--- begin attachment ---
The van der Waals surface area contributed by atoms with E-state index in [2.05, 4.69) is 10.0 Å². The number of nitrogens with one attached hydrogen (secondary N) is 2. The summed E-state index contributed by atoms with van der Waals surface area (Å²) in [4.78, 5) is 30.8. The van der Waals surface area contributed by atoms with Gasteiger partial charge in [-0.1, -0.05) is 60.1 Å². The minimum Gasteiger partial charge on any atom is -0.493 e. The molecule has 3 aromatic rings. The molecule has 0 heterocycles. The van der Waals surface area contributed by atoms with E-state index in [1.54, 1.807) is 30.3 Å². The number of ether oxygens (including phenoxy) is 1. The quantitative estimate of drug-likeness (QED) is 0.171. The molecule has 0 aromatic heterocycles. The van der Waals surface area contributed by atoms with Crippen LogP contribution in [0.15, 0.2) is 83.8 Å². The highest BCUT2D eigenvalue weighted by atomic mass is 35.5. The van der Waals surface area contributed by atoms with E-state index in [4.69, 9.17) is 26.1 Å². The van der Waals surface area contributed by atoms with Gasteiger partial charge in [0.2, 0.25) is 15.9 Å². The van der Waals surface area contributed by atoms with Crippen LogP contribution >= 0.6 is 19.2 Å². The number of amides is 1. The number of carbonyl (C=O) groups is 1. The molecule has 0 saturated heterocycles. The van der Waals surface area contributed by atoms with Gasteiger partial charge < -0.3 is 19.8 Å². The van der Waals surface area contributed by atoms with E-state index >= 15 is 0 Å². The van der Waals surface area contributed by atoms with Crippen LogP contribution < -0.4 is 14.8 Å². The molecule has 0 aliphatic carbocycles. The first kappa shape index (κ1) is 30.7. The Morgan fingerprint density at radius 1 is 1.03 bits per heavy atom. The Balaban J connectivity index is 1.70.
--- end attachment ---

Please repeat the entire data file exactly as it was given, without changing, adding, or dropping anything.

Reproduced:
The van der Waals surface area contributed by atoms with E-state index in [2.05, 4.69) is 10.0 Å². The number of nitrogens with one attached hydrogen (secondary N) is 2. The summed E-state index contributed by atoms with van der Waals surface area (Å²) in [4.78, 5) is 30.8. The van der Waals surface area contributed by atoms with Gasteiger partial charge in [-0.1, -0.05) is 60.1 Å². The minimum Gasteiger partial charge on any atom is -0.493 e. The molecule has 3 aromatic rings. The molecule has 0 heterocycles. The van der Waals surface area contributed by atoms with E-state index in [1.54, 1.807) is 30.3 Å². The number of ether oxygens (including phenoxy) is 1. The quantitative estimate of drug-likeness (QED) is 0.171. The molecule has 0 aromatic heterocycles. The van der Waals surface area contributed by atoms with Crippen LogP contribution in [0.15, 0.2) is 83.8 Å². The highest BCUT2D eigenvalue weighted by atomic mass is 35.5. The van der Waals surface area contributed by atoms with E-state index in [4.69, 9.17) is 26.1 Å². The van der Waals surface area contributed by atoms with Gasteiger partial charge in [0.2, 0.25) is 15.9 Å². The van der Waals surface area contributed by atoms with Crippen LogP contribution >= 0.6 is 19.2 Å². The number of amides is 1. The number of carbonyl (C=O) groups is 1. The molecule has 0 saturated heterocycles. The van der Waals surface area contributed by atoms with Gasteiger partial charge < -0.3 is 19.8 Å². The van der Waals surface area contributed by atoms with E-state index >= 15 is 0 Å². The van der Waals surface area contributed by atoms with Crippen LogP contribution < -0.4 is 14.8 Å². The molecule has 0 aliphatic carbocycles. The first kappa shape index (κ1) is 30.7. The Morgan fingerprint density at radius 1 is 1.03 bits per heavy atom. The Balaban J connectivity index is 1.70.